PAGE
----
SQLIO write buffer type

When doing a search for SQLIO you will find many blog posts showing example executions with the -BH parameter. According to the help for SQLIO the possible values for the -B parameter are H for hardware buffering, S for software buffering, Y for hardware and software buffering and N for no buffering. The use of -BH for the SQLIO read examples may be fine but I would suggest the use of -BH for the write examples is incorrect if you are trying to match SQL Server’s write access method. Using Process Monitor we can identity the write buffering method that SQL Server uses when, for example, we do simple inserts into a table:

sqlio1

You can see the sequential writes to the transaction log made by the log writer process after each commit and the random writes to the data file made by the checkpoint process. In both cases the write type is a Non-cached, Write Through write.

Now checking Process Monitor when the following SQLIO command is run using the -BH parameter

sqlio -kW -s5 -dD -o8 -fsequential -b8 -BH -LS -Fparam.txt

sqlio v1.5.SG
using system counter for latency timings, 2597685 counts per second
parameter file used: param.txt
file d:\testfile.dat with 4 threads (0-3) using mask 0x0 (0)
4 threads writing for 5 secs to file d:\testfile.dat
using 8KB sequential IOs
enabling multiple I/Os per thread with 8 outstanding
buffering set to use hardware disk cache (but not file cache)
using specified size: 100 MB for file: d:\testfile.dat
initialization done
CUMULATIVE DATA:
throughput metrics:
IOs/sec: 28807.29
MBs/sec:   225.05
latency metrics:
Min_Latency(ms): 0
Avg_Latency(ms): 1
Max_Latency(ms): 3
histogram:
ms: 0  1  2  3  4  5  6  7  8  9 10 11 12 13 14 15 16 17 18 19 20 21 22 23 24+
%:  0 99  0  0  0  0  0  0  0  0  0  0  0  0  0  0  0  0  0  0  0  0  0  0  0

we see this:

sqlio2

Note the missing Write-Through.

Specifying -BN in place of -BH we match the write type that SQL Server is actually using:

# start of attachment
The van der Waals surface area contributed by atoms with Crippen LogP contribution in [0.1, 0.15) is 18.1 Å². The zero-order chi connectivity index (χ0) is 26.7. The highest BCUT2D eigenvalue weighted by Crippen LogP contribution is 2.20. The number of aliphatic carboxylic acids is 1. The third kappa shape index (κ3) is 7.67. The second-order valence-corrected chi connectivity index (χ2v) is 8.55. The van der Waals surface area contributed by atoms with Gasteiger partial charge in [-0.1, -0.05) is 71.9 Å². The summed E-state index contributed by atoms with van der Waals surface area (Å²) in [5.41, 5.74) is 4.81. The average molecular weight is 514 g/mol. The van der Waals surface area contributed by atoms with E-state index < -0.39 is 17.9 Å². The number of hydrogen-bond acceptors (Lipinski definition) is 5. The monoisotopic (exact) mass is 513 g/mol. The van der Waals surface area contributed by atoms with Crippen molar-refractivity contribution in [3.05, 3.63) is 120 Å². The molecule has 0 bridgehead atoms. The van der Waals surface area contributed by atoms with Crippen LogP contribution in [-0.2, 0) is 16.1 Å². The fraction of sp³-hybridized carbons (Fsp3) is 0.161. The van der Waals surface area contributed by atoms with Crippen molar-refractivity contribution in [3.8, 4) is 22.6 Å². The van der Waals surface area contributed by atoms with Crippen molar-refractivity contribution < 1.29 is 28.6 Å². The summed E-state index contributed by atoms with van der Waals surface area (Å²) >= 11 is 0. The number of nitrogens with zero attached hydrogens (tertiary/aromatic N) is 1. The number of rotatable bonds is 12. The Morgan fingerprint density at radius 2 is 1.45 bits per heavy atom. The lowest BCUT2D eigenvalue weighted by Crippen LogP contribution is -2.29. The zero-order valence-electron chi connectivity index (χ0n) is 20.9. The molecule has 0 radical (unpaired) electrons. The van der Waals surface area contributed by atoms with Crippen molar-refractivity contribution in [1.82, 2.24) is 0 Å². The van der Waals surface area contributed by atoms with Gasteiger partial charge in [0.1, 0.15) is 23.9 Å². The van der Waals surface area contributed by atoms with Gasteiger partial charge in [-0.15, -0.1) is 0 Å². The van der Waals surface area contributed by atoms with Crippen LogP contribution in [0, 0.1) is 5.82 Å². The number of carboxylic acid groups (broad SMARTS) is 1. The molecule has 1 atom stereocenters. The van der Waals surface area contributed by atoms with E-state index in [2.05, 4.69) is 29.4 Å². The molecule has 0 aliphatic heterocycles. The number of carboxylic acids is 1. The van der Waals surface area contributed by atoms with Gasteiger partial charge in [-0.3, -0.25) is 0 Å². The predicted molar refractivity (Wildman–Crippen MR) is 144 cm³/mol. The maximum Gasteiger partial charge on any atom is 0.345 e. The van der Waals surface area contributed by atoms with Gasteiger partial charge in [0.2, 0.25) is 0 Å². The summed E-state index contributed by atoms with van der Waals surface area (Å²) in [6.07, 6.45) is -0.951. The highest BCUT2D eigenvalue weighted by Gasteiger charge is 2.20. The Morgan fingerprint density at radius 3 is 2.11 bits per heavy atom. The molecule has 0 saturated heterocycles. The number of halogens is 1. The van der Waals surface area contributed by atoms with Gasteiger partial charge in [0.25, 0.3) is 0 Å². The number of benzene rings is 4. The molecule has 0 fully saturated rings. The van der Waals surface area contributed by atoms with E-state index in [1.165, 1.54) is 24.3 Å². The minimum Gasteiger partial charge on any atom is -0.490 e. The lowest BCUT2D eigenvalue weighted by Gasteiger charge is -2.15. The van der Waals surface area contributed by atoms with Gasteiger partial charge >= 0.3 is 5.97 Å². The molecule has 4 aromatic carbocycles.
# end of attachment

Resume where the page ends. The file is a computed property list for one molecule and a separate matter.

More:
sqlio -kW -s5 -dD -o8 -fsequential -b8 -BN -LS -Fparam.txt

sqlio v1.5.SG
using system counter for latency timings, 2597685 counts per second
parameter file used: param.txt
file d:\testfile.dat with 4 threads (0-3) using mask 0x0 (0)
4 threads writing for 5 secs to file d:\testfile.dat
using 8KB sequential IOs
enabling multiple I/Os per thread with 8 outstanding
buffering set to not use file nor disk caches (as is SQL Server)
using specified size: 100 MB for file: d:\testfile.dat
initialization done
CUMULATIVE DATA:
throughput metrics:
IOs/sec: 28794.08
MBs/sec:   224.95
latency metrics:
Min_Latency(ms): 0
Avg_Latency(ms): 0
Max_Latency(ms): 3
histogram:
ms: 0  1  2  3  4  5  6  7  8  9 10 11 12 13 14 15 16 17 18 19 20 21 22 23 24+
%:  1 99  0  0  0  0  0  0  0  0  0  0  0  0  0  0  0  0  0  0  0  0  0  0  0

sqlio3

The difference in results for the two parameter types may be quite large if you are doing benchmarks against different types of storage infrastructure. For example, replicated SAN storage.

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  1. #1 by Brian Rohan on June 24, 2013 - 2:43 pm

    thanks for very good information, I guess the author of sqlio agrees with you since when -BN is used above, this line is in the output “buffering set to not use file nor disk caches (as is SQL Server)”

  1. Microsoft – SQLIO | Learning in the Open

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